Some printers can print on porous media. Porous media is media that allows some of the printing fluid to pass through the media during printing, for example textiles. The printing fluid that passes through the porous media is collected by a gutter that runs along the width of the media. In some printers the gutter is not as high as the trenches on a printhead. Therefore when printing on porous media, all the nozzles on the printhead are not used. The nozzles that are not used while printing the user image need to be spit more that the nozzles that are used to print the user image during the pre-conditioning process.

FIG. 4B is another example spit pattern. The spit pattern has a length L corresponding to the length of a trench on a printhead. In this example one end of the pattern (length L1) has a higher number of spits per nozzle than the rest of the spit pattern. This type of spit pattern may be used during the pre-conditioning process when printing on porous media. The length L1 corresponds to the nozzles that are outside of the area covered by the gutter.

FIG. 4C is another example spit pattern. This spit pattern has gradually more spits per nozzle towards each end of the spit pattern, with the fewest number of spits per nozzle in the middle of the spit pattern. This type of spit pattern may be used when heat is applied to the media before and after printing a swath. For example the media may be pre-heated before the swath is printed and the ink may be dried after printing a swath. The heat will affect each end of the printhead/trench more than it will affect the middle of the printhead/trench. Therefore the nozzles on each end may require more spits to restore the nozzle to full functionality during the pre-conditioning process.

FIG. 4D is another example spit pattern. This spit pattern is non-uniform in the spit rate for nozzles along the length of the spit pattern/trench. The spacing between the Xs determines when a nozzle is spit. In a first section H1 of the spit pattern (on each end of the pattern) there is one space W1 between each X on a row. In a second section H2 of the spit pattern (on either side of the middle section) there is three spaces W2 between each X on a row. Therefore the nozzles in section H1 will spit three times more frequently than the nozzles in section H2. In a third section H3 of the spit pattern (in the middle) there is six spaces W3 between each X on a row. The time between spits for nozzles in this section is six times longer than for nozzles in sections H1.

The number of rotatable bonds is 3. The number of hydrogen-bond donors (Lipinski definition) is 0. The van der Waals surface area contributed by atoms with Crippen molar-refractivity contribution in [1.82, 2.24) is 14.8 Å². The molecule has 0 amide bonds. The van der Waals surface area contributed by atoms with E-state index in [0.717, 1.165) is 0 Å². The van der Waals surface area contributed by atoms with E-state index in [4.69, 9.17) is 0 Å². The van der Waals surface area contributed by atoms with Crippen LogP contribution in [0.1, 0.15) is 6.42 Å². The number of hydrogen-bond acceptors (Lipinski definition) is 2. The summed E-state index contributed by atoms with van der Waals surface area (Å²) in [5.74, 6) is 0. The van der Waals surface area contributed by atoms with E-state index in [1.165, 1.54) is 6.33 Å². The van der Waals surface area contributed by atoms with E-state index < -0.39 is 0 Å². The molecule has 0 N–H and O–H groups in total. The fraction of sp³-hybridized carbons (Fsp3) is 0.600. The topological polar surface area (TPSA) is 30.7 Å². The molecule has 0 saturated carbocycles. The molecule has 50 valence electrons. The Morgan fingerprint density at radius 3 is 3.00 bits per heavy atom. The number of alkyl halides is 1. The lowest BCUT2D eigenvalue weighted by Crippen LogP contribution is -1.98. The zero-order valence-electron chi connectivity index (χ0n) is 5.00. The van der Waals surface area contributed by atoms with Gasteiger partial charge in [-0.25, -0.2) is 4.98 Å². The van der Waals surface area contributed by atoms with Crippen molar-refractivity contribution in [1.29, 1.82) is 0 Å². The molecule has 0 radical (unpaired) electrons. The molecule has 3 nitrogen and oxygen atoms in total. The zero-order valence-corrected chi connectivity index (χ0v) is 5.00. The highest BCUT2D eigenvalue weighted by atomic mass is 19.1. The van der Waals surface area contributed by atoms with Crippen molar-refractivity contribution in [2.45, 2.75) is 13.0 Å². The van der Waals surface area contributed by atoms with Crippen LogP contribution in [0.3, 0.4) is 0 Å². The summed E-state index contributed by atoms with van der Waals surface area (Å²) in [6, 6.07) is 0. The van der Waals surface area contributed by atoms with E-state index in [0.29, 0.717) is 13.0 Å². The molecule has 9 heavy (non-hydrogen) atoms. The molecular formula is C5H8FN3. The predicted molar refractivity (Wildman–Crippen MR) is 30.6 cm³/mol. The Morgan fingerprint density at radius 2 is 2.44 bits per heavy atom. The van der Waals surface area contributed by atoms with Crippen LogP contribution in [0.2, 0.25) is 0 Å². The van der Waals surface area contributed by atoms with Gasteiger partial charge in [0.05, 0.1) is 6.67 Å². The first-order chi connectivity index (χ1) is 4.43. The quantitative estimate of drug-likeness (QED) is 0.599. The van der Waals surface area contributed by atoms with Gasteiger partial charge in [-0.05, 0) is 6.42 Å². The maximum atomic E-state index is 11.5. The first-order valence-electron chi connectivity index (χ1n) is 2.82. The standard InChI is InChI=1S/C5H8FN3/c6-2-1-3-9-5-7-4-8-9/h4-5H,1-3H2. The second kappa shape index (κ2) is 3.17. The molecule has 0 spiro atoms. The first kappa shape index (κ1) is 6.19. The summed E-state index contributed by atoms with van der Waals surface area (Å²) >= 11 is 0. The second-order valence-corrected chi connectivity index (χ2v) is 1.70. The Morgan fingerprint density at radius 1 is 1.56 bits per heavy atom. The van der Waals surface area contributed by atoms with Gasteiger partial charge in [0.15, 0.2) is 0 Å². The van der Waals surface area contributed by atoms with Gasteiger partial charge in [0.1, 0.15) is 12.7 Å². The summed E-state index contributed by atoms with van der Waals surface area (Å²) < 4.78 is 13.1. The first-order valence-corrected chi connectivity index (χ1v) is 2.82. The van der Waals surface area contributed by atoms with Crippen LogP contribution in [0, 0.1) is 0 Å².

In some examples a printer may use a number of different print modes. The different print modes may use a different number of passes with some print modes using only 1 pass and other print modes using up to 16 passes. FIGS. 4E, 4F, 4G and 4H are example spit patterns for a multi-pass print mode. In this example the print mode uses 4 passes. Spit pattern 4E may be used after the first pass, spit pattern 4F may be used after the second pass, spit pattern 4G may be used after the third pass and spit pattern 4H may be used after the fourth and last pass.

In some 4 pass print modes, the number of nozzles used increase for each pass. For example, in the first pass only the nozzles that correspond to distance d1 (in spit pattern 4E) may be used. Therefore the nozzles along the rest of the length of the trench may need to be spit more than the nozzles in area d1 during the pre-conditioning process before the next pass is printed. In the second pass only the nozzles that correspond to distance d2 (in spit pattern 4F) may be used.